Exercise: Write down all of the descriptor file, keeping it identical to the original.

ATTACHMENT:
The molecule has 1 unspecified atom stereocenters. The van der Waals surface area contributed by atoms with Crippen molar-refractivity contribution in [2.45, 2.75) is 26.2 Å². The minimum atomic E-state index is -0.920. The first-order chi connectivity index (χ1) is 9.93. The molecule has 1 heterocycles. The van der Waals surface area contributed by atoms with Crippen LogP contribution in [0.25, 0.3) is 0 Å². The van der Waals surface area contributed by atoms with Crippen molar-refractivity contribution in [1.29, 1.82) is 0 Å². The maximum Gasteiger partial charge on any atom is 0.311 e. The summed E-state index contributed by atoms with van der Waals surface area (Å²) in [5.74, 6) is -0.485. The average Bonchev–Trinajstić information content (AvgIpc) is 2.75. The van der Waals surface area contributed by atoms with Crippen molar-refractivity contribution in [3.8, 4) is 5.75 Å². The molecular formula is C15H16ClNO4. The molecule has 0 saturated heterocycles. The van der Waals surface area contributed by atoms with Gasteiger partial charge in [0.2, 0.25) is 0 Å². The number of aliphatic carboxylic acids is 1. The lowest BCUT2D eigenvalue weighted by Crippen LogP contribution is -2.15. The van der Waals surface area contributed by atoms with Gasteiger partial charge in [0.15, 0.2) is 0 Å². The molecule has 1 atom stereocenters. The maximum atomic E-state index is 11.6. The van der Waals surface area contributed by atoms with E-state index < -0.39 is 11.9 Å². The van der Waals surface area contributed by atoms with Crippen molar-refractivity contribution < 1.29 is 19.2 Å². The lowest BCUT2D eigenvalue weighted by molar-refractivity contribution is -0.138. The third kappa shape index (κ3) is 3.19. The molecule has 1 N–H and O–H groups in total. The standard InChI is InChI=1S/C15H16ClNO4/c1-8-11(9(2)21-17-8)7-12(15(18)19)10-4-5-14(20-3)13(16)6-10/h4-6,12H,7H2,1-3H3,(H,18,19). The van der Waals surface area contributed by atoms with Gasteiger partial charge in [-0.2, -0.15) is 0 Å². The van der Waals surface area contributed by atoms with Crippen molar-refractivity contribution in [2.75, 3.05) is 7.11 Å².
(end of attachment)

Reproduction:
The molecule has 1 unspecified atom stereocenters. The van der Waals surface area contributed by atoms with Crippen molar-refractivity contribution in [2.45, 2.75) is 26.2 Å². The minimum atomic E-state index is -0.920. The first-order chi connectivity index (χ1) is 9.93. The molecule has 1 heterocycles. The van der Waals surface area contributed by atoms with Crippen LogP contribution in [0.25, 0.3) is 0 Å². The van der Waals surface area contributed by atoms with Crippen molar-refractivity contribution in [1.29, 1.82) is 0 Å². The maximum Gasteiger partial charge on any atom is 0.311 e. The summed E-state index contributed by atoms with van der Waals surface area (Å²) in [5.74, 6) is -0.485. The average Bonchev–Trinajstić information content (AvgIpc) is 2.75. The van der Waals surface area contributed by atoms with Crippen molar-refractivity contribution in [3.8, 4) is 5.75 Å². The molecular formula is C15H16ClNO4. The molecule has 0 saturated heterocycles. The van der Waals surface area contributed by atoms with Gasteiger partial charge in [0.2, 0.25) is 0 Å². The number of aliphatic carboxylic acids is 1. The lowest BCUT2D eigenvalue weighted by Crippen LogP contribution is -2.15. The van der Waals surface area contributed by atoms with Gasteiger partial charge in [0.15, 0.2) is 0 Å². The molecule has 1 atom stereocenters. The maximum atomic E-state index is 11.6. The van der Waals surface area contributed by atoms with E-state index < -0.39 is 11.9 Å². The van der Waals surface area contributed by atoms with Crippen molar-refractivity contribution < 1.29 is 19.2 Å². The lowest BCUT2D eigenvalue weighted by molar-refractivity contribution is -0.138. The third kappa shape index (κ3) is 3.19. The molecule has 1 N–H and O–H groups in total. The standard InChI is InChI=1S/C15H16ClNO4/c1-8-11(9(2)21-17-8)7-12(15(18)19)10-4-5-14(20-3)13(16)6-10/h4-6,12H,7H2,1-3H3,(H,18,19). The van der Waals surface area contributed by atoms with Gasteiger partial charge in [-0.2, -0.15) is 0 Å². The van der Waals surface area contributed by atoms with Crippen molar-refractivity contribution in [2.75, 3.05) is 7.11 Å².